THE GREAT WALL (China | USA/12A/103mins)
Directed by Yimou Zhang. Starring Matt Damon, Pedro Pascal, Willem Dafoe, Tian Jing, Andy Lau
Mercenaries William (Matt Damon) and Tovar (Pedro Pascal) journeying to find gunpowder find themselves taken prisoner by The Nameless Order at the Great Wall of China, but before punishment can be dealt out, the Wall is attacked by Tao Tie; mythical monsters who attack every 60 years in an attempt to take over the world. William and Tovar find themselves confronted with a choice; fight or die.
THE VERDICT: Only released in Irish cinemas this week, ‘The Great Wall’ has already been the subject of controversy when Asian actress Constance Wu accused the movie of white washing, saying “We have to stop perpetuating the racist myth that [only a] white man can save the world”. Ouch. The fact of the matter is that ‘The Great Wall’ is almost entirely populated with Asian actors, is helmed by Chinese director Yimou Zhang, and is the largest and most ambitious film ever to be shot in China.
Matt Damon leads the show as William, a mercenary who fought for food as a child, and for money as an adult. Damon manages to give William a moral compass and, even though there is a distinct whiff of contractual obligation about the whole thing, and Damon’s accent is a mess, manages to make William a character that the audience can root for. Tian Jing plays Commander Lin, soldier for The Nameless Order and a woman of tenacity and grace. Lin has little to do other than bark orders and follows Damon’s but there are times when the pair manage to have at least a little chemistry together on screen. The rest of the cast features Willem Dafoe, Andy Lau, Pedro Pascal, Hanyu Zhang, Lu Han and Junkai Wang.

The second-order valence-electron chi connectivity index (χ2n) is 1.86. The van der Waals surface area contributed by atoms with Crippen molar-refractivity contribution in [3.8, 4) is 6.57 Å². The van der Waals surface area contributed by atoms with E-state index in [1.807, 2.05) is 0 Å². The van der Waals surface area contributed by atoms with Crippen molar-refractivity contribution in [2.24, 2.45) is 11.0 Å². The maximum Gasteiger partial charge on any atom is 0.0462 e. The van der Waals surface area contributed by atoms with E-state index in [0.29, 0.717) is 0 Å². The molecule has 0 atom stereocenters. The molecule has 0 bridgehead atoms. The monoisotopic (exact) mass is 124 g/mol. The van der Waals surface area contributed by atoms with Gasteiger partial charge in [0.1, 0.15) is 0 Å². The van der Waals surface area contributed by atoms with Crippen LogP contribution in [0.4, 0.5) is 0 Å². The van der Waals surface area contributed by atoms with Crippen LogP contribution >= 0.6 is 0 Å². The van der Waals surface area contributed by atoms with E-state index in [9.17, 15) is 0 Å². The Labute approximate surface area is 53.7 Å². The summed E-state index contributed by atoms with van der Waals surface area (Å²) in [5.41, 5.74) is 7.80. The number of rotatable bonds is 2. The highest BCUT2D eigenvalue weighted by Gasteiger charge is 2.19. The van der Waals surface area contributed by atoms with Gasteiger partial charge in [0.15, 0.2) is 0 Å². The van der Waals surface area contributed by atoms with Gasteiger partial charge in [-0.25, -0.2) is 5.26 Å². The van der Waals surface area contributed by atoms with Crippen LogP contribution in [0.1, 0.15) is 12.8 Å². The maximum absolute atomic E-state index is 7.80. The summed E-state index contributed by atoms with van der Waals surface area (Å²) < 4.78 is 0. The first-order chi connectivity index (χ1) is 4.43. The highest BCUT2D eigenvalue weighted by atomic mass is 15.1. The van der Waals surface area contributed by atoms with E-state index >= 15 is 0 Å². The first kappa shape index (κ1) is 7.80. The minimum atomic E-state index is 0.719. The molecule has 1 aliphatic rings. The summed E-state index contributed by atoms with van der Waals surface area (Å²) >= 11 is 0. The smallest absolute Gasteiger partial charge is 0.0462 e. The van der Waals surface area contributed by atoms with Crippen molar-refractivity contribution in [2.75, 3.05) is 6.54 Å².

Carlo Bernard, Doug Miro and Tony Gilroy’s screenplay seems to have taken inspiration from the feat of engineering that is The Great Wall of China, and then thrown a dollop of fantasy on the top with the monstrous Tao Tie. The dialogue is not all that exciting, and there are attempts at buddy camaraderie between Damon and Pascal that comes and goes, but the ridiculous and over the top fantasy elements of the story are fun that doesn’t need to be thought about, and at least the romance between Damon and Jing is only hinted at, and not shoehorned in.
‘The Great Wal’l is director Yimou Zhang’s first film in the English language, but it is worth mentioning that at least half of the dialogue is in Mandarin. Zhang does well with the Mandarin portions of the film, as well as the pacing and making the set pieces as over the top and mostly impressive as possible, but the timing for some of the scenes in English, as well as the dodgy CGI in the film manage to bring ‘The Great Wall’ down from a daft actioner that’s a lot of fun, to something a lot less sophisticated. Oh, and hadn’t we moved past 3D on these sorts of actioners?
In all, ‘The Great Wal’l is daft, over the top and fun in places, but struggles with balancing the spark between English and Mandarin, as well as making the CGI scenes – of which there are many – look halfway decent or as though they belong in the same film as the beautifully shot live action sequences. Oh and as for Constance Wu’s thoughts on the film; it is true that most of the cast and crew are Asian, but it is still Matt Damon who ends up saving the day, so Wu’s statements are definitely justified.
Review by Brogen Hayes